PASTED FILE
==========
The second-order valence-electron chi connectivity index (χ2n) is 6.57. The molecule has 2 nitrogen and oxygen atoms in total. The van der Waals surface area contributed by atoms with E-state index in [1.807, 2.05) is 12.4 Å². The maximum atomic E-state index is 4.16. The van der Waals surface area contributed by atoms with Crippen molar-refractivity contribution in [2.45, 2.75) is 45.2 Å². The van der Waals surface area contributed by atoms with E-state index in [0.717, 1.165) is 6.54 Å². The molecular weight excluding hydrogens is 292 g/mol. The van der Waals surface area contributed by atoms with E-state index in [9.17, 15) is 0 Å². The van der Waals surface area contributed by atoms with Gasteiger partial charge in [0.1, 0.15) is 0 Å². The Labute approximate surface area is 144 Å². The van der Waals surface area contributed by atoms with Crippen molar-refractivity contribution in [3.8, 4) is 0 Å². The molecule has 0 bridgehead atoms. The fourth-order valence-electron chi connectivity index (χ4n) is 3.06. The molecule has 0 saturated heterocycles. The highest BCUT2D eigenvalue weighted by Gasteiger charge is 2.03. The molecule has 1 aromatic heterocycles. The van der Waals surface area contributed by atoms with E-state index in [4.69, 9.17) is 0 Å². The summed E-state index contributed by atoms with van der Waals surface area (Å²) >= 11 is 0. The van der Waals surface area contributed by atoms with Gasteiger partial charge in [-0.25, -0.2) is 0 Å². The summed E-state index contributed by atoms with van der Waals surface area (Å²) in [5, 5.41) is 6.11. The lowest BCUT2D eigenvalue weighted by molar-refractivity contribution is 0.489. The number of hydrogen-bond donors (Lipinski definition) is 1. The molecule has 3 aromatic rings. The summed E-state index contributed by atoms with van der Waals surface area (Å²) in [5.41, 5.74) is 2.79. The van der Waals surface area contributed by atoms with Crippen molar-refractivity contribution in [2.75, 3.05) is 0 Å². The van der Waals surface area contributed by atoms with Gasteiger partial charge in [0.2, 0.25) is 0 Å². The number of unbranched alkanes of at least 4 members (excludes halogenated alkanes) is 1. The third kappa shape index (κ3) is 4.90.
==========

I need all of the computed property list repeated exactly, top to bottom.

The second-order valence-electron chi connectivity index (χ2n) is 6.57. The molecule has 2 nitrogen and oxygen atoms in total. The van der Waals surface area contributed by atoms with E-state index in [1.807, 2.05) is 12.4 Å². The maximum atomic E-state index is 4.16. The van der Waals surface area contributed by atoms with Crippen molar-refractivity contribution in [2.45, 2.75) is 45.2 Å². The van der Waals surface area contributed by atoms with E-state index in [0.717, 1.165) is 6.54 Å². The molecular weight excluding hydrogens is 292 g/mol. The van der Waals surface area contributed by atoms with E-state index in [9.17, 15) is 0 Å². The van der Waals surface area contributed by atoms with Gasteiger partial charge in [0.1, 0.15) is 0 Å². The Labute approximate surface area is 144 Å². The van der Waals surface area contributed by atoms with Crippen molar-refractivity contribution in [3.8, 4) is 0 Å². The molecule has 0 bridgehead atoms. The fourth-order valence-electron chi connectivity index (χ4n) is 3.06. The molecule has 0 saturated heterocycles. The highest BCUT2D eigenvalue weighted by Gasteiger charge is 2.03. The molecule has 1 aromatic heterocycles. The van der Waals surface area contributed by atoms with E-state index in [4.69, 9.17) is 0 Å². The summed E-state index contributed by atoms with van der Waals surface area (Å²) >= 11 is 0. The van der Waals surface area contributed by atoms with Gasteiger partial charge in [-0.25, -0.2) is 0 Å². The summed E-state index contributed by atoms with van der Waals surface area (Å²) in [5, 5.41) is 6.11. The lowest BCUT2D eigenvalue weighted by molar-refractivity contribution is 0.489. The number of hydrogen-bond donors (Lipinski definition) is 1. The molecule has 3 aromatic rings. The summed E-state index contributed by atoms with van der Waals surface area (Å²) in [5.41, 5.74) is 2.79. The van der Waals surface area contributed by atoms with Crippen molar-refractivity contribution in [2.75, 3.05) is 0 Å². The van der Waals surface area contributed by atoms with Gasteiger partial charge in [0.2, 0.25) is 0 Å². The number of unbranched alkanes of at least 4 members (excludes halogenated alkanes) is 1. The third kappa shape index (κ3) is 4.90.